About

GOBI is an international partnership of institutions committed to advancing the scientific basis for conserving biological diversity in the marine environment. In particular, GOBI contributes expertise, knowledge and data to support the Convention on Biological Diversity’s efforts to identify ecologically and biologically significant marine areas (EBSAs) by assisting a range of intergovernmental, regional and national organisations to use and develop data, tools and methodologies.

GOBI also undertakes research that will generate new science to enhance the value of EBSAs and their utility for promoting environmental protection and management for specific areas of the world’s oceans. The intention is ultimately to reduce the rate of biodiversity loss through the application of ecosystem approaches to the management of human activities, and to support the establishment of networks of representative marine protected areas in national and international waters. In 2016, GOBI secured funding from the German International Climate Initiative (IKI) in support of a 5-year programme of multidisciplinary research to further GOBI’s work in conserving biodiversity in the deep seas and open oceans.

GOBI’s objectives are:

  1. To drive and support an international scientific collaboration to assist governments and relevant regional and global organisations to identify ecologically and biologically significant areas of the ocean using the best available scientific data, tools and methods.
  2. To provide guidance on how the Convention on Biological Diversity’s EBSA criteria and United Nations resolutions can be interpreted and applied to inform management, including the designation of representative networks of marine protected areas.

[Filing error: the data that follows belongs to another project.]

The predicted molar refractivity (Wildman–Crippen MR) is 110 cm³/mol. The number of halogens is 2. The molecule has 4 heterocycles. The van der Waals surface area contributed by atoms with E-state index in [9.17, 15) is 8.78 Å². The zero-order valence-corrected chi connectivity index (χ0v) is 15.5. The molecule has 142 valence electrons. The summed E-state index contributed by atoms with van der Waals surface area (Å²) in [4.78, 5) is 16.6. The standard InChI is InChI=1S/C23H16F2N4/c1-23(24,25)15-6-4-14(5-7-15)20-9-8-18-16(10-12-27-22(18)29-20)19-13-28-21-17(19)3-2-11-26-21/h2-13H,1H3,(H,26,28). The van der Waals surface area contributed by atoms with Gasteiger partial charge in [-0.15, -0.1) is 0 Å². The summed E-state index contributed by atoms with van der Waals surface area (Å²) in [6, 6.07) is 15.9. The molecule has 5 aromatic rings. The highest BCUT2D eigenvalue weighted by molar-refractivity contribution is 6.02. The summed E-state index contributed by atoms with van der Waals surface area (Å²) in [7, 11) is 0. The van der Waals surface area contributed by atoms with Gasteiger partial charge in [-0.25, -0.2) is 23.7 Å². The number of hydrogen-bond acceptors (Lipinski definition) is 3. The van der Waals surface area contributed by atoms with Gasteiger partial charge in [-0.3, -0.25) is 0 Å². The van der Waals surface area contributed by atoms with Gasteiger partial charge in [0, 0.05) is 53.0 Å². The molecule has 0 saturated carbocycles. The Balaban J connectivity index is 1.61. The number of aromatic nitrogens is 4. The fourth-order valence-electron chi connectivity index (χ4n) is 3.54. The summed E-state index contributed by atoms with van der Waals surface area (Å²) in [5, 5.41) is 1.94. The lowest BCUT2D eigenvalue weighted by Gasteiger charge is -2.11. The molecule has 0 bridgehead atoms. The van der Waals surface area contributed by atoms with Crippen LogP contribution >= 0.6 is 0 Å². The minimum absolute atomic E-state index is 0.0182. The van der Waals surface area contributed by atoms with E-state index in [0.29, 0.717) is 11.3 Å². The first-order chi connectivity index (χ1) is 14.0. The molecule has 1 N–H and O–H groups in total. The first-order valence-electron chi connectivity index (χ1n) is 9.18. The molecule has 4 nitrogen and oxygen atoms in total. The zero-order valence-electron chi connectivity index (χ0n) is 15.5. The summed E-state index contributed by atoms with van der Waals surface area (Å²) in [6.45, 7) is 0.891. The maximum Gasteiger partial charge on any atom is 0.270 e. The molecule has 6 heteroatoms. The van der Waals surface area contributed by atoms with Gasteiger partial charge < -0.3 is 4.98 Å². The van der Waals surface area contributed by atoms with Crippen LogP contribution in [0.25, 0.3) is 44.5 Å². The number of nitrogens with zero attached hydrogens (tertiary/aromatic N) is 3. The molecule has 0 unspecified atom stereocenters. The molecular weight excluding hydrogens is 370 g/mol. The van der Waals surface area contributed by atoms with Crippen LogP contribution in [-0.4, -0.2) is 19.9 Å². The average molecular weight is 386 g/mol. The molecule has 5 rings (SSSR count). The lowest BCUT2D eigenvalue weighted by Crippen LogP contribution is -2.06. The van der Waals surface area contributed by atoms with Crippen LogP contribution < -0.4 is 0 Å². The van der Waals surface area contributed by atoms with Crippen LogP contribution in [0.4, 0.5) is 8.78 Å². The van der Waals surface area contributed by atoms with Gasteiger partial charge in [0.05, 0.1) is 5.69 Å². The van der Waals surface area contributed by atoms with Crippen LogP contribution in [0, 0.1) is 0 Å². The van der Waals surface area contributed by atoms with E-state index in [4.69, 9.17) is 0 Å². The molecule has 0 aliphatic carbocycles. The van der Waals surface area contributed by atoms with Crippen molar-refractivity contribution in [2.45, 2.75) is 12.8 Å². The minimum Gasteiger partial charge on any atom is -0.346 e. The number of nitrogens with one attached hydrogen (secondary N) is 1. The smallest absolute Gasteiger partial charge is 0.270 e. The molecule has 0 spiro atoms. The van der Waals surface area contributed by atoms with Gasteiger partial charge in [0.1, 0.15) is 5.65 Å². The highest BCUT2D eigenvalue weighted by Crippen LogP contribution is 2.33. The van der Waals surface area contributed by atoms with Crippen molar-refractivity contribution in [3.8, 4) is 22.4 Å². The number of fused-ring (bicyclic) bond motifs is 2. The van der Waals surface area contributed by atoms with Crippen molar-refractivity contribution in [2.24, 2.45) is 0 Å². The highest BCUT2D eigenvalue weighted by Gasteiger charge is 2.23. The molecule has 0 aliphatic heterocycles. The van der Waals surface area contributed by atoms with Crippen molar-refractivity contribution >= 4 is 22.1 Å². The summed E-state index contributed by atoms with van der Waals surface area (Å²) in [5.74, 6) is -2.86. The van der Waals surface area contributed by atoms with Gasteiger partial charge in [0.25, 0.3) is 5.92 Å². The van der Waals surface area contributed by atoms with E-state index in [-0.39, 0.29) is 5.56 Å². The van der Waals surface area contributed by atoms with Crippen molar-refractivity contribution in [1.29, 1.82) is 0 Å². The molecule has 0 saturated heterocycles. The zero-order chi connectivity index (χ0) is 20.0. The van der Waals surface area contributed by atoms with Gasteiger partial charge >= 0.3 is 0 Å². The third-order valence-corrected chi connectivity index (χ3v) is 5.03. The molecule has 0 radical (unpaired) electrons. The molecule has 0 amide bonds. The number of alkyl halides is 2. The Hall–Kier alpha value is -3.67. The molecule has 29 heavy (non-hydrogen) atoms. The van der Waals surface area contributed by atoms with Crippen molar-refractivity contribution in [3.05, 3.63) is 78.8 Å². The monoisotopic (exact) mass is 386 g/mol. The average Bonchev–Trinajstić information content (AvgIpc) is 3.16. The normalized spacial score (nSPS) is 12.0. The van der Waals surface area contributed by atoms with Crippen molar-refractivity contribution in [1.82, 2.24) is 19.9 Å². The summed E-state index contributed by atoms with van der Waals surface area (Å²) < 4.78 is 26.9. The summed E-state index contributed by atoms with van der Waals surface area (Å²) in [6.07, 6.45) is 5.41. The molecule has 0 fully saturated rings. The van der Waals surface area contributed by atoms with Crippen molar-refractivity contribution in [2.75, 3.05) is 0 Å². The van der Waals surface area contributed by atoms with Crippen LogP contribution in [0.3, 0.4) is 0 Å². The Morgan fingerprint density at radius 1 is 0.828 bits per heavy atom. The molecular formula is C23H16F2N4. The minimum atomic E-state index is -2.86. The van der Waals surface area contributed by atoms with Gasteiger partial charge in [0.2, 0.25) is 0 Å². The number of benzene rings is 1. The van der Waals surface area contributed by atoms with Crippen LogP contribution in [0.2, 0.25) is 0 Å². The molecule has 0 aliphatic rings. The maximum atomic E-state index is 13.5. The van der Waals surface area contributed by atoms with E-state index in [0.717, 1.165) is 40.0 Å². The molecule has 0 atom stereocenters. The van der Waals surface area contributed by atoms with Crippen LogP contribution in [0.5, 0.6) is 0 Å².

3. To generate new knowledge, develop regional analyses and assist in regional capacity building with relevant organisations and stakeholders.

Background

GOBI was established in 2008 as a collaboration between the German Federal Agency for Nature Conservation (BfN), the International Union for Conservation of Nature (IUCN), the United Nations Environmental Programme’s World Conservation Monitoring Centre (UNEP-WCMC), the Marine Conservation Biology Institute (MCBI), the Census of Marine Life, the Ocean Biogeographic Information System (OBIS) and the Marine Geospatial Ecology Lab of Duke University (MGEL). Today, the GOBI community has grown to more than 35 partner institutions around the world who work together to help protect the marine environment.

Structure

Since 2013, the GOBI community has been serviced by a Secretariat, provided by Seascape Consultants Ltd with financial support from the German government. The Secretariat is currently funded via the International Climate Initiative. GOBI is coordinated by Professor David Johnson, with support from science coordinator Prof. Philip Weaver. Dr Vikki Gunn leads the GOBI Secretariat team, with support from Dr Christopher Barrio Frojan. Further oversight and guidance is provided by Prof. Henning von Nordheim from the German Federal Agency for Nature Conservation (BfN). To coordinate its activities with those of other organisations, GOBI is guided by an Advisory Board and a Scientific Steering Committee.

The GOBI Advisory Board comprises representatives from the Convention on Biological Diversity, the Food and Agriculture Organisation, the Global Environment Facility, the International Maritime Organisation, the Intergovernmental Oceanographic Commission of UNESCO, the International Seabed Authority, the UN Development Programme, the UN Environment Programme and, as an observer, the Division for Ocean Affairs and the Law of the Sea of the United Nations Office of Legal Affairs.

The GOBI Scientific Steering Committee comprises a team of international scientists from our partner organisations who ensure the fulfilment of GOBI’s objectives.

 

Looking ahead

GOBI partners continue to engage with each other and to facilitate cooperation amongst national governments, international and non-governmental organisations, as well as with industry stakeholders, to improve the scientific basis for biodiversity conservation and sustainable use of marine resources. Expressions of interest to become a GOBI partner are always welcome, particularly from institutions in regions that are currently under-represented in the partnership. For more information, please contact the GOBI Secretariat.